A sermon for St Margaret’s Bramley, 7 April 2019
Readings: (Isaiah 43:16-21) / Philippians 3:4-14 / John 12:1-8
I want us to hear a couple of short stories this morning, as well as our two Bible readings. Let’s start with one of Aesop’s fables.
The miser and his gold
The miser put a great value on the gold, although in its hole it was of no practical use. Today’s Bible readings are also both, in different ways, about what people value.
St Paul (or Saul as he was originally called) put great value on his Jewish heritage. He was proud of the tribe he belonged to, he boasted of his theological education, his devout practice in temple worship and obeying all the religious rules. He was even proud of persecuting the new Christian sect who didn’t do these things. He thought God valued him because of all those.
But as soon as Saul encountered the risen Jesus on the road to Damascus, he saw that those things he had valued were not only of no value, but negative value – “whatever gains I had, I have come to regard as loss” – the language is that of credit and debt. Like the miser’s gold in the hole that had been replaced by a stone, they had become not treasures, but a weight around his neck. He had not only to ignore, but get rid of, those things that were holding him back in faith.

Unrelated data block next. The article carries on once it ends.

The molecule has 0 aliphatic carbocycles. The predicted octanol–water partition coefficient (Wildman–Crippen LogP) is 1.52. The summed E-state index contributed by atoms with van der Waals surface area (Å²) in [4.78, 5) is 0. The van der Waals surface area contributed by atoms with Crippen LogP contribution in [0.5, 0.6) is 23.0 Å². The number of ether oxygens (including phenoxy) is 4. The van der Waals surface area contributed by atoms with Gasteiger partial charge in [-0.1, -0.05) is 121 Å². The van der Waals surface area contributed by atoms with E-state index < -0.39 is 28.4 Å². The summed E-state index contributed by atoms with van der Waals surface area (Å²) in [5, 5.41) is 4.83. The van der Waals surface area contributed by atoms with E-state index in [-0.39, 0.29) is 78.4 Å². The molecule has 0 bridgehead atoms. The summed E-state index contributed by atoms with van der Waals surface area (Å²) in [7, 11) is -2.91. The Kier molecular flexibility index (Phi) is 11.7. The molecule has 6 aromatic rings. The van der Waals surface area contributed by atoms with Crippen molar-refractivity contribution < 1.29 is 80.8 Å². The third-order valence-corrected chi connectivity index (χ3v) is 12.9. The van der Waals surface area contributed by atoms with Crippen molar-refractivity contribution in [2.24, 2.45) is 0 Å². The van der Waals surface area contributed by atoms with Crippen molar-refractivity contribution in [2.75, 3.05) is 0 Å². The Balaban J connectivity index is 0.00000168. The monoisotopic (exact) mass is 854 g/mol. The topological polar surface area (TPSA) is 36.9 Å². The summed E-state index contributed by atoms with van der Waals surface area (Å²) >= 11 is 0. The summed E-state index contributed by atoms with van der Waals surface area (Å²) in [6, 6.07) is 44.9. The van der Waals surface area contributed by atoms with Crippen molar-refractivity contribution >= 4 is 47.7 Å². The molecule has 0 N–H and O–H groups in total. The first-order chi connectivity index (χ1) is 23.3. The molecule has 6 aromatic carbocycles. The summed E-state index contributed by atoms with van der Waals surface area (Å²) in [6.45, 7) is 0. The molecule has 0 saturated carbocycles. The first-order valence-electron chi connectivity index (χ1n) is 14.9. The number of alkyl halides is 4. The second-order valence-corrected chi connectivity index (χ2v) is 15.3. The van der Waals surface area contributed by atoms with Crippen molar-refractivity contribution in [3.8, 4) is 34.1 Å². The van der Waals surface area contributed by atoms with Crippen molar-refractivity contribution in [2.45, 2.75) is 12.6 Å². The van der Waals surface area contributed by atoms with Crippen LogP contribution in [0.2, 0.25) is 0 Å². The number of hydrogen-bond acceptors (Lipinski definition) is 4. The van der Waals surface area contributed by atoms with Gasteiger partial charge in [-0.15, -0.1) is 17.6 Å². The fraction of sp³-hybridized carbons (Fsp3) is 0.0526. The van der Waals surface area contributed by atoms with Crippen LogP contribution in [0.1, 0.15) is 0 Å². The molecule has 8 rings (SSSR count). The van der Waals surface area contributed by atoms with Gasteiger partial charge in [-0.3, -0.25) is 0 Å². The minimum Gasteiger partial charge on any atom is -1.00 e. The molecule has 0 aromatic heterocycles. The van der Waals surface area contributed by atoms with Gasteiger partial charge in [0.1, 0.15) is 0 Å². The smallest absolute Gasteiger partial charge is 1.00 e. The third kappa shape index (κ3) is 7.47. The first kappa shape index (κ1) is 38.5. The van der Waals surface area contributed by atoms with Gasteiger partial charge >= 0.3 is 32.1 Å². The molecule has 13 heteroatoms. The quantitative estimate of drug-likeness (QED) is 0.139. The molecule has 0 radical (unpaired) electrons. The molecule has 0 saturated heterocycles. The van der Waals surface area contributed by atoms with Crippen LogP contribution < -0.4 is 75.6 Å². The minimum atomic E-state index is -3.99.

Instead, Paul (as he was then known) valued more than anything his faith in Jesus Christ. He writes, “I want to know Christ, and the power of his resurrection, and the sharing of his sufferings by becoming like him in his death”. That verse puzzled me when I first came across it, and it still challenges me now. To know Christ – yes, that’s what we all want to do as Christians. To know the power of his resurrection – yes, that sounds wonderful, although it’s not something we experience day to day. But to share his sufferings and become like him in death? That’s really challenging.
Does it mean that Jesus expects me to be persecuted and tortured to death to prove that my faith is real? I don’t believe that every Christian is expected to suffer literally in that way, though some do in other places around the world. Perhaps it makes more sense if we think of it in these terms of reversing values. To value our faith above worldly ideas of wealth and status will often mean losing out in financial terms, just as Jesus and his disciples lived a simple life with no settled home, and that hurts. It will sometimes mean losing friendships, when people don’t understand us and walk away, just as Jesus was rejected by many, and that hurts. When these things happen, we need to remind ourselves again what it is we are valuing – the cross and resurrection of Christ.